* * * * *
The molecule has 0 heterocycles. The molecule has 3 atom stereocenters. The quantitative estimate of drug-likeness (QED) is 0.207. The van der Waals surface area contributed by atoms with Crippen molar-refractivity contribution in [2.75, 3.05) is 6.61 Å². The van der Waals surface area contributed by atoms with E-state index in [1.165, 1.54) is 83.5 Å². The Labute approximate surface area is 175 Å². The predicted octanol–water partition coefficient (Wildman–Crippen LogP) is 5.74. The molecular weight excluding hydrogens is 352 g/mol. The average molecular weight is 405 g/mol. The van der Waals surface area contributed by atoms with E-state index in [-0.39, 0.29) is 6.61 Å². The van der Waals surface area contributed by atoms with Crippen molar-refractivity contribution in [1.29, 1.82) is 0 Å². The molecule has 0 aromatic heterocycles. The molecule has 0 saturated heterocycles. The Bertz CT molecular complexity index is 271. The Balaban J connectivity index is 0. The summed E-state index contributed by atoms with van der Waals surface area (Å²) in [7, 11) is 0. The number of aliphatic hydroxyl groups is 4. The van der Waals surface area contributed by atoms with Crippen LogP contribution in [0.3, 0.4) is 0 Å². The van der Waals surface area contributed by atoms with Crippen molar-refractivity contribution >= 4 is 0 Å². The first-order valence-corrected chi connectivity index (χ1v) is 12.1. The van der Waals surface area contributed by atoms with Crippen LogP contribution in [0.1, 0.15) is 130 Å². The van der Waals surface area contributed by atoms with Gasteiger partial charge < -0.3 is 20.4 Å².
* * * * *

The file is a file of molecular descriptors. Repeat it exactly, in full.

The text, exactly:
The molecule has 0 heterocycles. The molecule has 3 atom stereocenters. The quantitative estimate of drug-likeness (QED) is 0.207. The van der Waals surface area contributed by atoms with Crippen molar-refractivity contribution in [2.75, 3.05) is 6.61 Å². The van der Waals surface area contributed by atoms with E-state index in [1.165, 1.54) is 83.5 Å². The Labute approximate surface area is 175 Å². The predicted octanol–water partition coefficient (Wildman–Crippen LogP) is 5.74. The molecular weight excluding hydrogens is 352 g/mol. The average molecular weight is 405 g/mol. The van der Waals surface area contributed by atoms with E-state index in [-0.39, 0.29) is 6.61 Å². The van der Waals surface area contributed by atoms with Crippen molar-refractivity contribution in [1.29, 1.82) is 0 Å². The molecule has 0 aromatic heterocycles. The molecule has 0 saturated heterocycles. The Bertz CT molecular complexity index is 271. The Balaban J connectivity index is 0. The summed E-state index contributed by atoms with van der Waals surface area (Å²) in [7, 11) is 0. The number of aliphatic hydroxyl groups is 4. The van der Waals surface area contributed by atoms with Crippen LogP contribution in [0.3, 0.4) is 0 Å². The van der Waals surface area contributed by atoms with Crippen molar-refractivity contribution >= 4 is 0 Å². The first-order valence-corrected chi connectivity index (χ1v) is 12.1. The van der Waals surface area contributed by atoms with Crippen LogP contribution in [0.1, 0.15) is 130 Å². The van der Waals surface area contributed by atoms with Gasteiger partial charge < -0.3 is 20.4 Å².